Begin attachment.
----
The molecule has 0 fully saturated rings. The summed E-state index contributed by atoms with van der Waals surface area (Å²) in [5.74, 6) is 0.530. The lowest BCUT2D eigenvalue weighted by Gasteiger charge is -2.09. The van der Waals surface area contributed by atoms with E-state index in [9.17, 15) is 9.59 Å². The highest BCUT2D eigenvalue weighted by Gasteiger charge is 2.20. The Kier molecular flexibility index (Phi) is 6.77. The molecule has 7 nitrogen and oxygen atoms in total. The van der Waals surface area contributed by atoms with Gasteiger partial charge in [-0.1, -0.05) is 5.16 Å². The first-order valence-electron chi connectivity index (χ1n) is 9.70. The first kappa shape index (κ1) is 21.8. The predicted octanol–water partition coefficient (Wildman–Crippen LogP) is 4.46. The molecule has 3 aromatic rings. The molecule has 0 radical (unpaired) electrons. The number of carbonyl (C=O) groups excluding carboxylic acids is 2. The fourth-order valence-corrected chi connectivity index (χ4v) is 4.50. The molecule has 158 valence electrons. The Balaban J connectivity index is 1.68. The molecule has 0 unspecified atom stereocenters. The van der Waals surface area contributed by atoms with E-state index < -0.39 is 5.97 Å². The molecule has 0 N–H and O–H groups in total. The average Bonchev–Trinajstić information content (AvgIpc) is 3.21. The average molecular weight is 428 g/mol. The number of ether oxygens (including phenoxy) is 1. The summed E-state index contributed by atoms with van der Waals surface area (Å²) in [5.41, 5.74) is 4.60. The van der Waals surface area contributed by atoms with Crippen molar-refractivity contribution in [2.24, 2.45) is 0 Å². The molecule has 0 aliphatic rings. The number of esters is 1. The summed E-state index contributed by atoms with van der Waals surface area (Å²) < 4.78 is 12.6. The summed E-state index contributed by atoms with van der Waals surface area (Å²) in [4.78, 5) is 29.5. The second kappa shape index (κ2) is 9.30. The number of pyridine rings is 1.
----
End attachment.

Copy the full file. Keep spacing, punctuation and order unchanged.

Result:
The molecule has 0 fully saturated rings. The summed E-state index contributed by atoms with van der Waals surface area (Å²) in [5.74, 6) is 0.530. The lowest BCUT2D eigenvalue weighted by Gasteiger charge is -2.09. The van der Waals surface area contributed by atoms with E-state index in [9.17, 15) is 9.59 Å². The highest BCUT2D eigenvalue weighted by Gasteiger charge is 2.20. The Kier molecular flexibility index (Phi) is 6.77. The molecule has 7 nitrogen and oxygen atoms in total. The van der Waals surface area contributed by atoms with Gasteiger partial charge in [-0.1, -0.05) is 5.16 Å². The first-order valence-electron chi connectivity index (χ1n) is 9.70. The first kappa shape index (κ1) is 21.8. The predicted octanol–water partition coefficient (Wildman–Crippen LogP) is 4.46. The molecule has 3 aromatic rings. The molecule has 0 radical (unpaired) electrons. The number of carbonyl (C=O) groups excluding carboxylic acids is 2. The fourth-order valence-corrected chi connectivity index (χ4v) is 4.50. The molecule has 158 valence electrons. The Balaban J connectivity index is 1.68. The molecule has 0 unspecified atom stereocenters. The van der Waals surface area contributed by atoms with E-state index < -0.39 is 5.97 Å². The molecule has 0 N–H and O–H groups in total. The average Bonchev–Trinajstić information content (AvgIpc) is 3.21. The average molecular weight is 428 g/mol. The number of ether oxygens (including phenoxy) is 1. The summed E-state index contributed by atoms with van der Waals surface area (Å²) in [5.41, 5.74) is 4.60. The van der Waals surface area contributed by atoms with Crippen molar-refractivity contribution in [2.24, 2.45) is 0 Å². The molecule has 0 aliphatic rings. The number of esters is 1. The summed E-state index contributed by atoms with van der Waals surface area (Å²) < 4.78 is 12.6. The summed E-state index contributed by atoms with van der Waals surface area (Å²) in [4.78, 5) is 29.5. The second kappa shape index (κ2) is 9.30. The number of pyridine rings is 1.